Amazon AI Revenue Forecast Ignites Industry Debate: Breakthrough or Pipe Dream?

Amazon’s CEO, Andy Jassy, has sparked intense debate among industry observers with his bold projection of earning billions from artificial intelligence (AI) in the coming years. While some view this forecast as a potential turning point for the company, others question the realistic impact of AI on revenue growth.

“AI was a hype in the ’80s and completely died down,” Henry Schellhorn, a professor of mathematics at Claremont Graduate University, told PYMNTS in an interview.

“Now, AI has come up with much more striking products than in the ’80s, such as speech recognition, image recognition, and ChatGPT, and it will be hard to dismiss them. Products that were less innovative and technologically demanding, such as the iPhone, have been phenomenal successes in the last 20 years.”

Amazon’s AI Dream

Amazon is among the companies placing a significant emphasis on AI, unveiling a range of initiatives. The shopping giant’s recent innovations include automated vehicle inspection technology, a generative AI shopping assistant named Rufus, and AI-generated advertising solutions. Jassy seems to view AI as a means to enhance customer experience and drive revenue, forecasting that the company’s generative AI offerings will eventually generate billions in profits.

“Gen AI is and will continue to be an area of pervasive focus and investment across Amazon, primarily because there are few initiatives that give us the chance to reinvent so many of our customer experiences and processes,” he said during a recent earnings call. “And we believe it’ll ultimately drive tens of billions of dollars of revenue for Amazon over the next several years.”

Your Results May Vary

Schellhorn noted that the importance of AI in business depends on the type of industry.

For instance, the finance sector has long relied on quantitative methods and algorithms, meaning the adoption of machine learning there might not represent a dramatic shift. Conversely, in less quantitatively focused fields like law, where computers have played a minimal role beyond quick fact-checking until recently, the impact of AI could be more pronounced.

“However, these are areas where AI, because of its recent progress in language processing, should be growing very fast,” he added.

The most obvious application of AI in consumer products is video games, Schellhorn said. Most video games attract a small segment of the population of young males, especially in the U.S. He said that using AI will make video games much more creative and attract a broader population, increasing revenue. 

“So far, the dominant trend in AI seems to ape current human activities in video games: making war, or how to use your budget wisely to make a comfortable house,” he noted. “But in AI, the sky’s the limit: Why should there be wars? Why should there be a fixed budget?”

Generative AI will also serve as a revenue generator for financial technology companies, Mark Sundt, CTO at Stax Payments, told PYMNTS in an interview. He said the most significant immediate impact will be conversational intelligent agents, representing the next generation of chatbots.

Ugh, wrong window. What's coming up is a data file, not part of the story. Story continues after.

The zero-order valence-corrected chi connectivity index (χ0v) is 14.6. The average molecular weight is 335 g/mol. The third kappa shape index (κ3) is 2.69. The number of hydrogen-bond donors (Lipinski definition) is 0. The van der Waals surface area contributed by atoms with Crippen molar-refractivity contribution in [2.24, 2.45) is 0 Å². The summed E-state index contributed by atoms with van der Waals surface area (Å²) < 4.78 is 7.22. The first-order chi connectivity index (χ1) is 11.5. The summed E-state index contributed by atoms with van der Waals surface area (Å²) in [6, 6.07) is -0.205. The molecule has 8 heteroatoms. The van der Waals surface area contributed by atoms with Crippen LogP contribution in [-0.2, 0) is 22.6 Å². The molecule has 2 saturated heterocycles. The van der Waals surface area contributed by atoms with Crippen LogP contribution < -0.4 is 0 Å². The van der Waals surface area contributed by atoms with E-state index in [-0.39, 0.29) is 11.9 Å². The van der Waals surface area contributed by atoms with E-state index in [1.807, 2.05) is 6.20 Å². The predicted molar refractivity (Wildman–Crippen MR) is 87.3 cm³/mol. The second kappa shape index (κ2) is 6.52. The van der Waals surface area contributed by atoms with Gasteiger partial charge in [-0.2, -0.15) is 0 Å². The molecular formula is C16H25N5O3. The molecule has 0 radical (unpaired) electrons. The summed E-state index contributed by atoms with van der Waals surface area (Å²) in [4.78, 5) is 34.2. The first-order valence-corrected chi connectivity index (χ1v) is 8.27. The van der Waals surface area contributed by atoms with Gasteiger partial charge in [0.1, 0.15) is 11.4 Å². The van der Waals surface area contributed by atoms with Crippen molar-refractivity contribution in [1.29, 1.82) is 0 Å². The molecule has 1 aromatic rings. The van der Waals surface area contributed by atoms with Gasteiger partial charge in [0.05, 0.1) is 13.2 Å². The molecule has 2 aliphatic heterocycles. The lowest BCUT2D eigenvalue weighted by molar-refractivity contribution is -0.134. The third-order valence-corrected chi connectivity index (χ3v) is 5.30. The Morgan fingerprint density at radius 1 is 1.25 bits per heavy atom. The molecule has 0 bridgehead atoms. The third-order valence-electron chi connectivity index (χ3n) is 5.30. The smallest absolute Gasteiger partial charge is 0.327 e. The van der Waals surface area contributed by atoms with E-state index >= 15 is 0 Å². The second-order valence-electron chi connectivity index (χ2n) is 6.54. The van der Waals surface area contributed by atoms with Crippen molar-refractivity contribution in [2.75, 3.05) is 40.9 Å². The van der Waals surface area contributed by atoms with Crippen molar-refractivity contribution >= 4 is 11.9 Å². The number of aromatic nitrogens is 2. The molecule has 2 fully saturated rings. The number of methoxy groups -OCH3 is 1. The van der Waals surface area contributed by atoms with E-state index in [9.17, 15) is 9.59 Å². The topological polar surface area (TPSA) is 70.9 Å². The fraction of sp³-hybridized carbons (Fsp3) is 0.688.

“These agents have a twofold advantage for businesses,” he added. “The first is they are able to streamline financial services call centers and provide a more customized and compelling customer experience, potentially leading to greater customer satisfaction and renewal.

“The second is that they present greater opportunities for up-sell and cross-sell of services while interacting with customers across a product suite.”

Hype or Hope?

Not everyone is convinced that AI will keep boosting profits indefinitely. Amid relentless coverage of AI’s benefits, it appears we’ve reached the pinnacle of enthusiasm for the technology, Glenn Hopper, director and CFO of Eventus Advisory Group, told PYMNTS in an interview. 

“There are going to be winners and losers in this new AI space — just as there were in the home video market (VHS vs. Betamax) or in the dotcom boom (anyone remember,” he added. “But I don’t think anyone can debate the transformative power of this technology.” 

In an interview, wealth management adviser Eric Croak told PYMNTS that AI may be overhyped as a revenue driver. The industry is still in the nascent stages of this technology, and numerous challenges remain to be addressed. 

“The thing is, using AI to generate revenue is more of an exception than a norm, which is surprising considering the widespread use of AI in everyday applications like machine translation services, virtual assistants, and automated manufacturing,” he added. 

Many companies are engaging in “AI washing” by branding their products with AI capabilities and making exaggerated claims about their technological advancements, Hopper said.

“There’s a delicate balance between AI’s potential and the current perception of its capabilities,” he added. “Don’t let the hype surrounding AI today overshadow the complexity of real-world application and the substantial investments required in data infrastructure and skilled personnel.”

Some common missteps could be overestimating AI’s immediate impact, assuming it’s a quick fix for revenue growth, and overlooking the ethical implications of its deployment, Hopper said. On the other hand, dismissing AI as mere hype undercuts its proven value across numerous sectors.

“The critical stance for businesses today isn’t to question AI’s validity as a revenue driver but to figure out how to strategically integrate it within existing frameworks,” he added. “Look at pilot programs that yield tangible benefits and scaling based on expertise — not buzzwords.”